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View Full Version : Fan bracing a soprano with cedar soundboard?



mwaller
03-23-2009, 05:40 AM
Greetings!
I'm interested in building a soprano from a StewMac kit. However, I'd like to replace the sound board with Western Red Cedar. I briefly chatted about this idea with Donna LoPrinzi (LoPrinzi Guitars & Ukuleles) who recommended that I consider fan bracing if I decide to use cedar. Most LoPrinzi soprano ukes do not have fan bracing - except the cedar ones. Apparently, cedar is quite soft and needs proper bracing to avoid structural problems long-term.
Is the additional bracing a good idea? If so, should I follow plans for a concert uke, but scaled down?
Thanks!
Mika

Pete Howlett
03-23-2009, 06:22 AM
You've got your answer...

Moore Bettah Ukuleles
03-23-2009, 08:12 AM
I can't speak about cedar since I primarily work with koa. One major consideration is how you thin your top. Sound board thinning and sound board bracing can not be considered separately but must work hand in hand. I personally use one VERY light brace on my koa sopranos, but the tops are very thin as well. I am in possession of a 25 year old Kamaka koa soprano that has such a deep depression between the bridge and soundhole, it would hold four ounces of beer.

Bradford
03-23-2009, 09:32 AM
You might consider doing some research on classical guitar construction. It would be interesting to know how the builders handle cedar vs. spruce tops. I'm not aware of any major bracing changes between the two materials, but I've only used cedar a couple of times. It is generally accepted that the longevity of cedar will be less than other materials. The prime advantage is that a cedar top matures quickly. Keep in mind that it is very easy to overbrace a ukulele, you have to decide between sound vs. instrument life.

Brad

Moore Bettah Ukuleles
03-23-2009, 02:32 PM
..... you have to decide between sound vs. instrument life.
Brad

It always comes down to that doesn't it?
Generally cedar is a bit stiffer than spruce but there's also a lot of difference between Sitka an Adirondack for instance. Also anytime I make a cedar top I'm constantly afraid of it cracking before it's glued to the sides. Like redwood, it makes me a bit nervous. Sounds great though.

Bradford
03-23-2009, 05:03 PM
And when it comes down to it, if there is any doubt in my mind, I'll throw in a light brace. I would rather lose a little sound than have one of my instruments die prematurely on a customer. Making that judgement comes with experience however. Most beginners overbuild, I know I sure did when starting out.

Brad

koalohapaul
03-23-2009, 08:06 PM
Like Chuck said, sound board bracing and thickness/material go hand in hand. The trick is to thin down the face and brace it light enough to let it flex a little, but not bow to the point where it will affect the intonation. The more the top buckles, the closer your saddle will move to the nut, as well as lower the action on the strings.

In my experience, I have not found fan bracing to work with standards. But, we all build a little different and everyone's got their own taste. What doesn't work for me may very well work for the guy down the street.

While the standard is the smallest and "easiest" to put together, it's often the hardest to make sound good. Since there's so little head room, every part really has to work at putting out great tone.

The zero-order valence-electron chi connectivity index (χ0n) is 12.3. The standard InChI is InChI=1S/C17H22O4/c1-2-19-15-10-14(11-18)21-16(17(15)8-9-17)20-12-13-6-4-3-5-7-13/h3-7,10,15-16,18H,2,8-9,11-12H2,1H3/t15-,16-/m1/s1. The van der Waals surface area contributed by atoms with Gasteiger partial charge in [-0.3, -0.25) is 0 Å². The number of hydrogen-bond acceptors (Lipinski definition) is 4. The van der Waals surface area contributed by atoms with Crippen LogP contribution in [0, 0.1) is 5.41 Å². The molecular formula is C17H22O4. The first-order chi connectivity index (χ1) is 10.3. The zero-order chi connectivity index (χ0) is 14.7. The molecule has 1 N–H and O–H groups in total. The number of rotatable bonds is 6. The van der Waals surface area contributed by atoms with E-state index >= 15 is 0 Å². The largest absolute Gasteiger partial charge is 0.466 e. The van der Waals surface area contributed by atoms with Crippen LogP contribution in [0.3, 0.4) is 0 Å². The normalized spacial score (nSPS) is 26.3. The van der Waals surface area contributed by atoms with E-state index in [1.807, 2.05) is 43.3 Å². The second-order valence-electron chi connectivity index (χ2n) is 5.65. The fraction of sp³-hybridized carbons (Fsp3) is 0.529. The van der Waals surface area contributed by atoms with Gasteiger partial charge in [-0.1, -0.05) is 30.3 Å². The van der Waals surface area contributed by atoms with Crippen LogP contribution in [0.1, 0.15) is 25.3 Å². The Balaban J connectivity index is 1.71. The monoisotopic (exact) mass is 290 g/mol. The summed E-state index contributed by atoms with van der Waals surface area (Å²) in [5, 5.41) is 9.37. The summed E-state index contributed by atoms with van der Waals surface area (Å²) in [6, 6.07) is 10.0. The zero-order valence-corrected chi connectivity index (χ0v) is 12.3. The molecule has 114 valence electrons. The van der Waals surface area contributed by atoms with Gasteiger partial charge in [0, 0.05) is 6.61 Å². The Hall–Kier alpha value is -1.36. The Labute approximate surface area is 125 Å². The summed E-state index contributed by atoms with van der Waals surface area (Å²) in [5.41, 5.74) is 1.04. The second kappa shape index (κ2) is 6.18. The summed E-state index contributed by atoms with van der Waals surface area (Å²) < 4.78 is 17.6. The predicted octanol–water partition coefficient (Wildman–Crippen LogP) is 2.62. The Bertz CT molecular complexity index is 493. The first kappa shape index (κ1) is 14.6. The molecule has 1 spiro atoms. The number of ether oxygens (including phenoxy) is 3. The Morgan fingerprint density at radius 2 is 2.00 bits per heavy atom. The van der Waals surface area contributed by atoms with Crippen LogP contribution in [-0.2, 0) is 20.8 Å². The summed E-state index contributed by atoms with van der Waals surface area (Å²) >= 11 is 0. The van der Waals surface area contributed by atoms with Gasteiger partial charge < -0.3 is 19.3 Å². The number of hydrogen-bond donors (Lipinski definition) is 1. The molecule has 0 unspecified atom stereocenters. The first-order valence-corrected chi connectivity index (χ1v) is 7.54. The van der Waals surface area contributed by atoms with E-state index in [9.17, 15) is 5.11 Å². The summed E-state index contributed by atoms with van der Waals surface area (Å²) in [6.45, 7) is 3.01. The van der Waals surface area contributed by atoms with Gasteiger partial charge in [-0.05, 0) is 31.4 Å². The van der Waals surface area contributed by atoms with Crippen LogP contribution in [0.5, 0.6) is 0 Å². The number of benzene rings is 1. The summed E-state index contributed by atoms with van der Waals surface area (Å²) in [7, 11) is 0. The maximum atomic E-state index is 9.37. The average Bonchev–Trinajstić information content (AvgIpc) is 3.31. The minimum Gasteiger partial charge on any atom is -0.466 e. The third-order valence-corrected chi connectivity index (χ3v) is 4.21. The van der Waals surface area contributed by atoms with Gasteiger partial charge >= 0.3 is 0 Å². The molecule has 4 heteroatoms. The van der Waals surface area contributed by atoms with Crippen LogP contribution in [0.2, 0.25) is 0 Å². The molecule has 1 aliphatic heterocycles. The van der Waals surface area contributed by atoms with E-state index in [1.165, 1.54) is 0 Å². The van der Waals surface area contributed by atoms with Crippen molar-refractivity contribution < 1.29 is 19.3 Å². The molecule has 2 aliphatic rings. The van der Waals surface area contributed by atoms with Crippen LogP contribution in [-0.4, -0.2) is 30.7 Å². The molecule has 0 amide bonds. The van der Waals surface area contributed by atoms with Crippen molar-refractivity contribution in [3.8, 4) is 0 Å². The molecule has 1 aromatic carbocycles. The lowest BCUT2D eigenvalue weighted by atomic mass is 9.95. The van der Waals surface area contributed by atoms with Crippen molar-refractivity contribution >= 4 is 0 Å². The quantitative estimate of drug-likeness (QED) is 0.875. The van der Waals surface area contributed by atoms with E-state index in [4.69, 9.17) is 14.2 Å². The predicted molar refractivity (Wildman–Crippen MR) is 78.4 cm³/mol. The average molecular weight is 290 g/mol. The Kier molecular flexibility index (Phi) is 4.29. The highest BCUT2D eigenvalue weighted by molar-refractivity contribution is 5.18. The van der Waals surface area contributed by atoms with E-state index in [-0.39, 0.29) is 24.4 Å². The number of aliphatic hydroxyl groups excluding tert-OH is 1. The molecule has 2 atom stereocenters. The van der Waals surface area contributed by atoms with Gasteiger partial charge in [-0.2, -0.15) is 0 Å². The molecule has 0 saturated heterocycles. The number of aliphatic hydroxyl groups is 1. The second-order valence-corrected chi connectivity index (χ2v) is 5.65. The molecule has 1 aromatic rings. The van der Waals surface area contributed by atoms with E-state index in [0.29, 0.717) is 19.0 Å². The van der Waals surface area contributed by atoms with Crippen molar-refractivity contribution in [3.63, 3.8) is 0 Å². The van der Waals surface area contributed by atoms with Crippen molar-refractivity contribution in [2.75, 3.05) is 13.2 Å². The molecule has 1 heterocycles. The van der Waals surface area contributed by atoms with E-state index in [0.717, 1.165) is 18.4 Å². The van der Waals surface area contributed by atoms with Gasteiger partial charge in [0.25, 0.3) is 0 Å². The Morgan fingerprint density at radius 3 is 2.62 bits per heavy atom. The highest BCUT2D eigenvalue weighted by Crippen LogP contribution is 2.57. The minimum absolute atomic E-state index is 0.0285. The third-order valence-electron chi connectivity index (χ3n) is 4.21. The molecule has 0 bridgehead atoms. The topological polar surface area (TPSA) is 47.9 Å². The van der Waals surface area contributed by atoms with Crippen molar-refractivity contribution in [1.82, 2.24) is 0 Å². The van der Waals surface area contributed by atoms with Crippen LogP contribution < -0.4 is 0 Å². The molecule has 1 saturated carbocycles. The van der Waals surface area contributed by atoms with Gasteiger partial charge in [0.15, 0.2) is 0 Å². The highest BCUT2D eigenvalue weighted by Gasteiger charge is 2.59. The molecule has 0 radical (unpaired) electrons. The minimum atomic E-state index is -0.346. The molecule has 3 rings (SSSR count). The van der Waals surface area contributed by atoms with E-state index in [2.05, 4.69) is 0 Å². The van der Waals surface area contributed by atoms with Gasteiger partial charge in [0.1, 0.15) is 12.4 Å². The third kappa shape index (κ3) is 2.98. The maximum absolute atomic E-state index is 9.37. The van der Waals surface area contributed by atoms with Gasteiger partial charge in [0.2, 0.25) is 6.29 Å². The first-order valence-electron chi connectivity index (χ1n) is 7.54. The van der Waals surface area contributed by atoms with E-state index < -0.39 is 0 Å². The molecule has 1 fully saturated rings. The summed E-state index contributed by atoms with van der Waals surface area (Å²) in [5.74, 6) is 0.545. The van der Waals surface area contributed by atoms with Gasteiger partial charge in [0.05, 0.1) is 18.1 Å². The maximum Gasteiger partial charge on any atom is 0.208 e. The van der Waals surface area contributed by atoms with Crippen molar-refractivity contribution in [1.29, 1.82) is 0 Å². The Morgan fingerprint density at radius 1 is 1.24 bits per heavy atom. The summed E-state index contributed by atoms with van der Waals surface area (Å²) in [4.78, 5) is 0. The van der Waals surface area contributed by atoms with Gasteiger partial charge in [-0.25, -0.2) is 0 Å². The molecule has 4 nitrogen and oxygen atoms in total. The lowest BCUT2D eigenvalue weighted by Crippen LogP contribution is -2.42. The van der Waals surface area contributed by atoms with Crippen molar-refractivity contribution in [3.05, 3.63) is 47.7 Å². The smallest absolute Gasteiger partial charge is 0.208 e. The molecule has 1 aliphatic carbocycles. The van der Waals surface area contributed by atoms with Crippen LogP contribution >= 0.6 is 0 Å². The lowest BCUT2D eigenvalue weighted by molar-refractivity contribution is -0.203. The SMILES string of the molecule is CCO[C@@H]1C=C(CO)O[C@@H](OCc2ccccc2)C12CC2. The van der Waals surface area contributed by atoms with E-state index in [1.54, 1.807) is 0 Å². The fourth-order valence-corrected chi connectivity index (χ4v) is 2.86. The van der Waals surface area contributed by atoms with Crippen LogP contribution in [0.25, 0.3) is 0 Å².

If you're building for yourself, maybe you should get two kits and compare fan vs. however else you planned on bracing it. It would be a great learning experience and definitely something you will be able to draw on in the future. I'm pretty sure you'll build another. And another. And another.

mwaller
03-24-2009, 07:46 AM
If you're building for yourself, maybe you should get two kits and compare fan vs. however else you planned on bracing it. It would be a great learning experience and definitely something you will be able to draw on in the future. I'm pretty sure you'll build another. And another. And another.

I'm working on just such an experiment with the Grizzly kit!
I've already built one example with a very thin and lightly braced Engleman spruce top. It sounds amazing for a cheap instrument! I'm currently working on a second Grizzly kit that will be nearly identical, except for additional fan bracing. I'll let you know what the results are.
Thanks!
Mika

ukantor
03-24-2009, 08:31 AM
I've tried several different bracing arrangements on "standard" ukes and cigar-box ukes, and didn't find much difference in the sound - if any at all. For sure, if you OVER brace the front it will kill the sound, but provided the bracing allows the front to respond properly, the sound seems to take care of itself.

As I see it, the function of the bracing is to help the front resist distortion from the pull of the strings, and to help prevent splitting, which is always a worry with straight-grained quarter sawn wood. If it does this successfully, without getting in the way of the sound, then you've got it right.

Only time will tell!

Ukantor.

mwaller
03-24-2009, 09:44 AM
I can't speak about cedar since I primarily work with koa. One major consideration is how you thin your top. Sound board thinning and sound board bracing can not be considered separately but must work hand in hand. I personally use one VERY light brace on my koa sopranos, but the tops are very thin as well. I am in possession of a 25 year old Kamaka koa soprano that has such a deep depression between the bridge and soundhole, it would hold four ounces of beer.


Thanks for your responses! When you say that you use "one VERY light brace" - is that in addition to the usual transverse braces above and below the soundhole and stiffener under the bridge? Where do you place this brace?
Thanks,
Mika